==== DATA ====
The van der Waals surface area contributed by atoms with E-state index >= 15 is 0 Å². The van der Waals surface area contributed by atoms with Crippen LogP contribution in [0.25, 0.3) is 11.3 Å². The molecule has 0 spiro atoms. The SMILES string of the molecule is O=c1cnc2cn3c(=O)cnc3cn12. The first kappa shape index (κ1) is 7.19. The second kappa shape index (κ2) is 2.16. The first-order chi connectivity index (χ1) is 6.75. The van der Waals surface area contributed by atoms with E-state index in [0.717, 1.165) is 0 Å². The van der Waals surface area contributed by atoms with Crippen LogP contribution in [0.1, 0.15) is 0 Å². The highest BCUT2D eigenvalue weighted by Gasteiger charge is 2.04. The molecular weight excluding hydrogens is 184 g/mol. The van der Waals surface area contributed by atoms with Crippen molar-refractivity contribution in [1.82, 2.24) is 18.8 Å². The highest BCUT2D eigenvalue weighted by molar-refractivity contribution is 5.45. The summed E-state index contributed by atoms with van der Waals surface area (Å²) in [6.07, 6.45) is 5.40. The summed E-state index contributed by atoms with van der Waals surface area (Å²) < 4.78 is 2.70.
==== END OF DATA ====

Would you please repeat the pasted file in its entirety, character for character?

The van der Waals surface area contributed by atoms with E-state index >= 15 is 0 Å². The van der Waals surface area contributed by atoms with Crippen LogP contribution in [0.25, 0.3) is 11.3 Å². The molecule has 0 spiro atoms. The SMILES string of the molecule is O=c1cnc2cn3c(=O)cnc3cn12. The first kappa shape index (κ1) is 7.19. The second kappa shape index (κ2) is 2.16. The first-order chi connectivity index (χ1) is 6.75. The van der Waals surface area contributed by atoms with E-state index in [0.717, 1.165) is 0 Å². The van der Waals surface area contributed by atoms with Crippen LogP contribution in [0.1, 0.15) is 0 Å². The highest BCUT2D eigenvalue weighted by Gasteiger charge is 2.04. The molecular weight excluding hydrogens is 184 g/mol. The van der Waals surface area contributed by atoms with Crippen molar-refractivity contribution in [1.82, 2.24) is 18.8 Å². The highest BCUT2D eigenvalue weighted by molar-refractivity contribution is 5.45. The summed E-state index contributed by atoms with van der Waals surface area (Å²) in [6.07, 6.45) is 5.40. The summed E-state index contributed by atoms with van der Waals surface area (Å²) < 4.78 is 2.70.